Arrival of the Transformer Architecture - An innovative structure in neural networks that has redefined the landscape of natural language processing, with models like BERT and GPT at its forefront. By processing sequences in parallel and utilizing a unique attention mechanism, the Transformer stands as a significant stride towards artificial general intelligence, especially when combined with vast computational resources and data. In essence, the fusion of these mature AI architectures, computational power, and data brings us closer than ever to achieving the zenith of AI potential.

Video Link at: https://youtu.be/kL1oYHBASZI

In today's video, we will trace and explain Artificial Intelligence and AI's similarities to the human brain. The organization, function, and intricate dynamics of the human brain (or human neural network), combined with other cellular components and neurochemical processes, contribute to our brain's remarkable cognitive abilities and reasoning skills.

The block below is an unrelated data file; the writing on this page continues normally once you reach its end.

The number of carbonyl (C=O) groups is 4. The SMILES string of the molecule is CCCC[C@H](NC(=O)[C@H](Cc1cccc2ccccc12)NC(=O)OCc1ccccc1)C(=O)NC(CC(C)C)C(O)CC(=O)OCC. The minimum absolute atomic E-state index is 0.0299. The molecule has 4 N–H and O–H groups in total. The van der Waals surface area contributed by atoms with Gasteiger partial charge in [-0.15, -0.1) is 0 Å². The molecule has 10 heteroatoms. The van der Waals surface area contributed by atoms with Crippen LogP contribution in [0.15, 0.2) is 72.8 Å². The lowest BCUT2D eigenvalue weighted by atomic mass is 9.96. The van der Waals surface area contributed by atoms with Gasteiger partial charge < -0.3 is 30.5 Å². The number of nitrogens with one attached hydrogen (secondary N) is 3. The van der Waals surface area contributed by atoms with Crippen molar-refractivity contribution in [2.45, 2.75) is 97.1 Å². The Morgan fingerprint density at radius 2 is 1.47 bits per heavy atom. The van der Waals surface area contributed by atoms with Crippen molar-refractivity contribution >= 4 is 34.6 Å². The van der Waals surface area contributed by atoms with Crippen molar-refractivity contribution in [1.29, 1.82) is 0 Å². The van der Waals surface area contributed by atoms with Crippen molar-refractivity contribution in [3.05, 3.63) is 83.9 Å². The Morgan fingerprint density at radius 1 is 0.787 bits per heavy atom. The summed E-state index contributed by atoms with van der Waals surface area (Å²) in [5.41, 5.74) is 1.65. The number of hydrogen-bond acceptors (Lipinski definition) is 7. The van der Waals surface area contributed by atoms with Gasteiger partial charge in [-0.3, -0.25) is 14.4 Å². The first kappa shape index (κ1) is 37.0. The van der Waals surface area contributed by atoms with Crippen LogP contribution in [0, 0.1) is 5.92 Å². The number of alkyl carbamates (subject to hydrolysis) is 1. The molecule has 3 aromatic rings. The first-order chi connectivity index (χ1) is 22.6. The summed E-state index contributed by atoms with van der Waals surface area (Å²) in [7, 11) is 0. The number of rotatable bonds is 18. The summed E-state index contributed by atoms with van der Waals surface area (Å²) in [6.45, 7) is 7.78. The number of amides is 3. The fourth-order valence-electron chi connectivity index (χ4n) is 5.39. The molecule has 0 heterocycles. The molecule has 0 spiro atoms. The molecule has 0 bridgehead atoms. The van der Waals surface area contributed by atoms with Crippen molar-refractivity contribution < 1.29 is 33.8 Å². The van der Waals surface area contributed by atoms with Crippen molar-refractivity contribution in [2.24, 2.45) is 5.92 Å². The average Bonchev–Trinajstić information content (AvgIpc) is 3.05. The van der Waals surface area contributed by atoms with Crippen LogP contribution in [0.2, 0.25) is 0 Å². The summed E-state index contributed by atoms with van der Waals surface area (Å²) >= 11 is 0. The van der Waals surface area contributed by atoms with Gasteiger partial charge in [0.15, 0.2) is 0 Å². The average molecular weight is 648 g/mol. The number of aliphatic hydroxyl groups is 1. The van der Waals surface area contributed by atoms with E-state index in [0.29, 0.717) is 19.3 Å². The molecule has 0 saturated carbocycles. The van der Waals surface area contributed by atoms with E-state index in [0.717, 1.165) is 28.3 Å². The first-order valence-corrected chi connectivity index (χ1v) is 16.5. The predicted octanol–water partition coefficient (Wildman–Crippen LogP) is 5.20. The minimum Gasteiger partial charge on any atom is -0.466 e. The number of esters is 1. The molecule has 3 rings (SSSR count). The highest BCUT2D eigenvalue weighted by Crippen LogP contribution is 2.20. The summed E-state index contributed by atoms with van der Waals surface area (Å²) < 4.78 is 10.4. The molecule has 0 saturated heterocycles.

Artificial intelligence as it exists today is not even close to matching the actual functional abilities of our brains. However, the inspiration drawn from the structure and function of the human brain is leading to tremendous progress in developing artificial neural networks. Perhaps within a few decades, if not sooner, ANNs may actually mimic the brain to a degree where machines will acquire human-like intelligence.

So let's start our journey toward discovering what artificial intelligence looks like under the hood, and hopefully demystify this marvelous human innovation. It has the potential to bring prosperity to all of humanity and, at the same time, wipe out humanity if misused.

Artificial Intelligence (AI), can be understood by drawing parallels with the evolution of intelligence in mammals, especially humans. This is the simplest way to understand artificial intelligence.